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bts

30m (randonee) roped glacier travel??

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so---what is the proper technique for using a 30m rope for glacier travel in a team of two?

 

the best i can figure is that the team of two kiwi coil in with enough--maybe 4 or 5 coils on each climber to build an anchor/start hauling if necesary? then rig everything else like you were on a normal rope?

 

these ropes seam to be getting popular but there isn't much information out there on how to safely use them.

 

any input would be greatly appreciated.

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Are you going to ski with it pitty.gif

 

Or are you going to do some glacier travel and use a rope labeled randonee?

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The randonnee rope (I assume bts has one of the Beal ropes of the same name) will be fine for glacier travel. For not much more money though, one can get a true climbing rope; I got a 37 m 8.4 mm half rope made by Sterling that I use for glacier travel, but has the advantage of also being usable for climbing when someone else brings along another half. 37 m should be good for up to 4 people too (12 m or so between each), though I've never tried that on this very one rope.

 

drC

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ho does the "randonee" label make the rope any different from any other 1/2 rope?

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Thirty meter ropes are really too short if you plan on putting kiwi coils on for rescue. There are a lot of ways to skin a cat however and it is possible to pull someone out of a crevasse on a two man team without a kiwi coil to work from, it's just WAY more difficult.

 

Personally I like something a little bit longer that I can get kiwi coils out of.

 

The following link that deals with skiing on glaciers was written by a world class ski mountaineering guide:

 

Skiing on Glaciers

 

Jason

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Jason is right about a 30m rope being too short for the standard 2 person roped technique.

 

I've never skied on a glacier with a rope, or at least I've done it so infrequently that I don't remember. There are some major downsides to sking with a rope.

 

From Jason's link.

 

We should rope up:

 

In or around seracs on a fast flowing glacier.

 

On unknown glaciers.

 

You're probably going to be survival skiing here so this isn't a big deal

 

In bad visibility (fog, snowstorm, flat/poor light)

 

Well the skiing's going to suck, so you really need to get somewhere.

 

After a new snowfall, combined with a lot of wind drifts.

 

Sounds like high avy conditions...do you really want to be skiing?

 

In very warm weather.

 

The skiing's going to suck and this is clasic high avy conditions for spring. Do you really need to be out skiing? I always start early and finish early if I'm skiing on a hot day.

 

In low snow years.

 

...sounds familiar. I don't plan on too much skiing this spring...rock climbing.

 

If the group is hard to control.

 

You're a sucker for going out with a group like this from the get go.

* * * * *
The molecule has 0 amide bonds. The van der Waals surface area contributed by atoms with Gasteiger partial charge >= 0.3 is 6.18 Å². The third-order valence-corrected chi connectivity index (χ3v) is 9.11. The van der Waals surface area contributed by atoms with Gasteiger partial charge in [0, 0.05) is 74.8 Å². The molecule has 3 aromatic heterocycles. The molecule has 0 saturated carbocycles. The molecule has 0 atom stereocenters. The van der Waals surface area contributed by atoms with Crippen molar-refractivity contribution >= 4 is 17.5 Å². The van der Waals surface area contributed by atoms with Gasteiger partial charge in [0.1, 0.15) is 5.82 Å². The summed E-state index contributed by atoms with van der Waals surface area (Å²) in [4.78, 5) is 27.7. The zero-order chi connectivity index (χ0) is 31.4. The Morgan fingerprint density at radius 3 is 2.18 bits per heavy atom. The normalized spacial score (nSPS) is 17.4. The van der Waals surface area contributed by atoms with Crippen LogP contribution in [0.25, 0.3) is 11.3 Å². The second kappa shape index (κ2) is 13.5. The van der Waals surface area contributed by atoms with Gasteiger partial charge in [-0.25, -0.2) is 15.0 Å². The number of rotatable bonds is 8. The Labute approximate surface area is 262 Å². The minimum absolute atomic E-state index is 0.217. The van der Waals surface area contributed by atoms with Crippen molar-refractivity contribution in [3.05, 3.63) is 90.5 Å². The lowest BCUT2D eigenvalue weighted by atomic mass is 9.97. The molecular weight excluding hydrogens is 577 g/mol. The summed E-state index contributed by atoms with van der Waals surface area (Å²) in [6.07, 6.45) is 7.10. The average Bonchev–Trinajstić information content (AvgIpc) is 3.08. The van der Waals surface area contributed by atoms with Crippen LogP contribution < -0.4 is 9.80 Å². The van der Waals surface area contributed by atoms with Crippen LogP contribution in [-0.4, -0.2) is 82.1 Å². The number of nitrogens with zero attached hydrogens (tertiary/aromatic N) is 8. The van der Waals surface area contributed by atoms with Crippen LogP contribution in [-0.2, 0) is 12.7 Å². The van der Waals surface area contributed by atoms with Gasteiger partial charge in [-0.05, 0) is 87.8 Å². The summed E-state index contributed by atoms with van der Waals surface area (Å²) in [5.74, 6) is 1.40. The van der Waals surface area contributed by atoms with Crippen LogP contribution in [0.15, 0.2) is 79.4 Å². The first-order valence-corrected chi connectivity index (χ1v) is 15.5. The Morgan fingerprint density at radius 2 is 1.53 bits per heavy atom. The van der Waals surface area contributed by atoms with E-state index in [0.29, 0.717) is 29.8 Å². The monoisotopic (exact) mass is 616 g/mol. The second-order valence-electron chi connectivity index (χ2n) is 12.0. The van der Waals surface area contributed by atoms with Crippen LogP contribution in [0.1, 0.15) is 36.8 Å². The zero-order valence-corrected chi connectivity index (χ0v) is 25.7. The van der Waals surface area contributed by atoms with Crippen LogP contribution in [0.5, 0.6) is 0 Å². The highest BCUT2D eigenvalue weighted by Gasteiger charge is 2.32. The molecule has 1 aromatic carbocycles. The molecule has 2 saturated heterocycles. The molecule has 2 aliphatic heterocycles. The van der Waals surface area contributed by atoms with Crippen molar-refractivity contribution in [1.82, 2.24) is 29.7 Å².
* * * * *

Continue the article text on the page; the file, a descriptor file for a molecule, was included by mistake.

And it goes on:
Basically all the conditions where roped skiing is advised are probably going to suck for real skiing. I've taken ropes on a couple multi day traverses in case we ran into conditions where we needed to move but there was a white out (for example). For weekend stuff I think you'd be better off choosing a different activity if any of the above conditions are likely, or at least taylor your skiing to fit the conditions.

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5000_runningaway.jpg

 

Don't listen to AlpineK. He does not rope up on glaciers. Very unsafe if you ask me blush.gif

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Jason is right about a 30m rope being too short for the standard 2 person roped technique.

I have the rope in question. It's short and light - nice. You have to be able to catch your partner quick, and be a bit creative on the crevasse retrieval technique(no experience other than practive here, knock on wood). "Standard" technique would not apply. Probably better for well travelled well marked routes with obvious hazards as a precaution, And it's not that much flimsier than my 8.1mm Ice Line.

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I think that 30m ropes are a good length for roped team of 2 even if you each take a few coils. If you each take 5 coils of 1.5m each you still have 15m of rope between the two of you which is about right in most cases. If someone falls in just prepare to self rescue and prussik out. In the unlikely event the person is knocked out you'll be able to make a 2:1 pully with 7.5m. I rarely rope up on skis on glaciers and hope my forward momentum and dispersed weight keep me out. It's thought provoking to look back and see snow fall into a slot you just skiied over!

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I think that 30m ropes are a good length for roped team of 2 even if you each take a few coils. If you each take 5 coils of 1.5m each you still have 15m of rope between the two of you which is about right in most cases.

I agree. I have a 50m 9mm and it's too much rope.

 

It's thought provoking to look back and see snow fall into a slot you just skiied over!

True dat. bigdrink.gif

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I can think of only one other way of glacier travel that is sketchier than traveling without being roped up and that would be on a two man rope. You better trust the guy on the other end of the rope that he can self arrest, stop the fall and rig up some kind of anchor while he is holding you from falling into the abyss. We tried all this in my crevase rescue class and it was very difficult.

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